On the right half of the carcass, a transverse cut was taken between the 12th and 13th ribs to free the 12th rib. The area of the Longissimus lumborum muscle was measured using a transparent standardized grid (0.5 cm2/cell) giving the RYA (rib eye area), height and width of the loin. The 12th rib was then weighed and tissues were dissected into muscle, bone and fat, according to methodology adapted from Hankins and Howe (1946)Hankins, O.G.; Howe, P.E. 1946. Estimation of the Composition of Beef Carcasses and Cuts. USDA, Washington, DC, USA. (Technical Bulletin, 926).. The 12th rib tissues were minced together, homogenated and freeze dried for chemical composition analysis acording to AOAC (1995)Association of Official Analytical Chemists [AOAC]. 1995. Official Methods of Analysis of the AOAC. 16ed. AOAC International, Gaithersburg, MD, USA. procedures to determine dry matter (DM), crude protein (CP), ether extract (EE) and mineral matter (MM) content. The chemical composition of the Longissimus lumborum muscle was performed in the same manner as for the 12th rib tissue.

The carcass compactness index (CCI) was calculated through the relation of cold carcass weight / internal carcass length and the leg compactness index (LCI) by the ratio of leg weight and its respective length. The internal carcass length - IL (maximum distance between the front edge of the ischial pubic symphysis and the front edge of the first rib at its midpoint) and leg length - LL (shortest distance from the perineum to the edge of tarsometatarsal articulation) were taken using a metric tape after the carcass cooled.

Fatty acid profile analysis

Samples from the Longíssimus lumborum were used for the analysis of fatty acid profile. Lipids were extracted from the muscle in accordance with procedures established by Folch et al. (1957)Folch, J.; Lees, M.; Stanley, G. 1957. A simple method for the isolation and purification of total lipids from animal tissues. Journal of Biological Chemistry 226: 497-509. and were methylated according to Hara and Radin (1978)Hara, A.; Radin, N. 1978. Lipid extraction of tissues with a lowtoxicity solvent. Analytical Biochemistry 90: 420-426.. The transmethylated samples were analyzed with a gas chromatograph (model Focus CG-Finnigan, Thermo Finnigan) with a flame-ionization detector and a capillary column (CP-Sil 88) measuring 100 m × 0.25 mm i.d., with a thickness of 0.20 μm. Hydrogen was used as the carrier gas at a flow rate of 1.8 mL min−1. The initial temperature of the oven was 70 °C and was increased by 13 °C/min to 175 °C, and kept for 27 min. The temperature was then increased by 4 °C/min to 215 °C, where it was kept for 9 min, followed by another increase by 7 °C/min to 230 °C, where it remained for 5 min. The temperature of the injector was 250 °C, and the temperature of the detector was 300 °C. Identification of the fatty acids was carried out by comparison of the retention times with fatty acid standards of from butter, and the percentage of fatty acids was obtained by means of Chromquest 4.1 software.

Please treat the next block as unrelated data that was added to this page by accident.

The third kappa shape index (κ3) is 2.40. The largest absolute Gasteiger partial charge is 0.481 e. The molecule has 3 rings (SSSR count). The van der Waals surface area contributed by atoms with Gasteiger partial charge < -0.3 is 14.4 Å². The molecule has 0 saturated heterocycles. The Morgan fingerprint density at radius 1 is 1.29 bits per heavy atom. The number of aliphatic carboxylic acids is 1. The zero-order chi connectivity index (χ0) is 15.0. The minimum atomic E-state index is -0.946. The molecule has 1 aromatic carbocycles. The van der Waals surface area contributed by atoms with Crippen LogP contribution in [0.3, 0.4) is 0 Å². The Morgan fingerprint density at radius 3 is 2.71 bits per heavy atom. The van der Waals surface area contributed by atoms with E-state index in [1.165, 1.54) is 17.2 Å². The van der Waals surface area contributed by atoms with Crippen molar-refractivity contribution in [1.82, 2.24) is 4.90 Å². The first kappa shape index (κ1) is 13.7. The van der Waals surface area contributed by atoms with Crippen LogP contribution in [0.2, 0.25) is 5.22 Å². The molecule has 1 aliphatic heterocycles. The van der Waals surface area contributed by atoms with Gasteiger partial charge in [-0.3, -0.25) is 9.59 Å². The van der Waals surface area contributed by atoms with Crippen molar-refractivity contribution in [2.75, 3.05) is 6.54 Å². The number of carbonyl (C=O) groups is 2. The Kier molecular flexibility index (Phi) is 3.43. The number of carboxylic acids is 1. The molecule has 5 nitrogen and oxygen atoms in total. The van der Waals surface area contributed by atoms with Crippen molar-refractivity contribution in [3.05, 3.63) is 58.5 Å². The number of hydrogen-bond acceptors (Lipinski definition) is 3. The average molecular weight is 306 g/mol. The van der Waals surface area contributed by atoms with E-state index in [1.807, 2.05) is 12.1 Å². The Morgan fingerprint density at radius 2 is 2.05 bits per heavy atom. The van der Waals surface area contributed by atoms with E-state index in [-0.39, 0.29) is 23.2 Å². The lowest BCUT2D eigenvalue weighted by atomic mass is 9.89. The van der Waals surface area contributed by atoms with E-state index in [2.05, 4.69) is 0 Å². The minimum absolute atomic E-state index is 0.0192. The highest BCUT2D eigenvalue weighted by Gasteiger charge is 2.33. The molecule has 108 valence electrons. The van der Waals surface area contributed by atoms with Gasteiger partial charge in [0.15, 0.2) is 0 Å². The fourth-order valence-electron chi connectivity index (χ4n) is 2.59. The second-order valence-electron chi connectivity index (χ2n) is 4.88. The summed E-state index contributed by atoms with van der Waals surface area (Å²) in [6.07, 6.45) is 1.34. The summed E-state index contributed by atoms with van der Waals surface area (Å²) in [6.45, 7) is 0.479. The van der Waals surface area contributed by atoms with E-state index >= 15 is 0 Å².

The amount of desirable fatty acids (DFA) was determined as the total of mono unsaturated fatty acids (MUFA), polyunsaturated fatty acids (PUFA) and stearic acid according to Landim et al. (2011)Landim, A.V.; Castanheira, M.; Fioravanti, M.C.; Pacheco, A.; Cardoso, M.T.; Louvandini, H.; McManus, C. 2011. Physical, chemical and sensorial parameters for lambs of different groups, slaughtered at different weights. Tropical Animal Health and Production 43: 1089-1096.. The activities of the Δ9-desaturase (C16 and C18) and elongase enzymes were determined as described by De Smet et al. (2004)De Smet, S.; Raes, K.; Demeyer, D. 2004. Meat fatty acid composition as affected by fatness and genetic factors: a review. Animal Research 53: 81-98.. The atherogenicity index (ATHERO) was calculated in accordance with Ulbricht and Southgate (1991)Ulbricht, T.L.; Southgate, D.A. 1991. Coronary heart disease: seven dietary factors. The Lancet 338: 985-992.. Calculations were performed as follows:

(1)
(2)
(3)
(4)
(5)

Statistical analysis

Data on performance, carcass characteristic and fatty acids were analyzed using the GLM procedure of statistical analysis software institute SAS (Statistical Analysis System v. 9.2, Cary, NC) with the genetic group as fixed effects and the initial weight as a covariant for the performance data and the final weight for the other characteristics. The model used was:

where µ is the overall mean, Gi is the fixed effect of the ith genetic group, I is the initial weight of the jth animal in the ith genetic group, Im is the mean initial weight and eijk is the random error associated with each observation. The effects of ram, type of birth (single or multiple), and slaughter day were removed from the statistical model because they did not affect any studied variable. The mean comparison was performed by the Tukey test with the mean corrected by least squares (pdiff instruction in SAS). Correlation (CORR procedure) and factor analysis (FACTOR procedure) were performed to verify the relationship between slaughter age and carcass characteristics. The discriminant analysis (DISCRIM procedure) was performed to verify the ability of data to classify the animal genetic group, and STEPDISC procedure to identify these traits.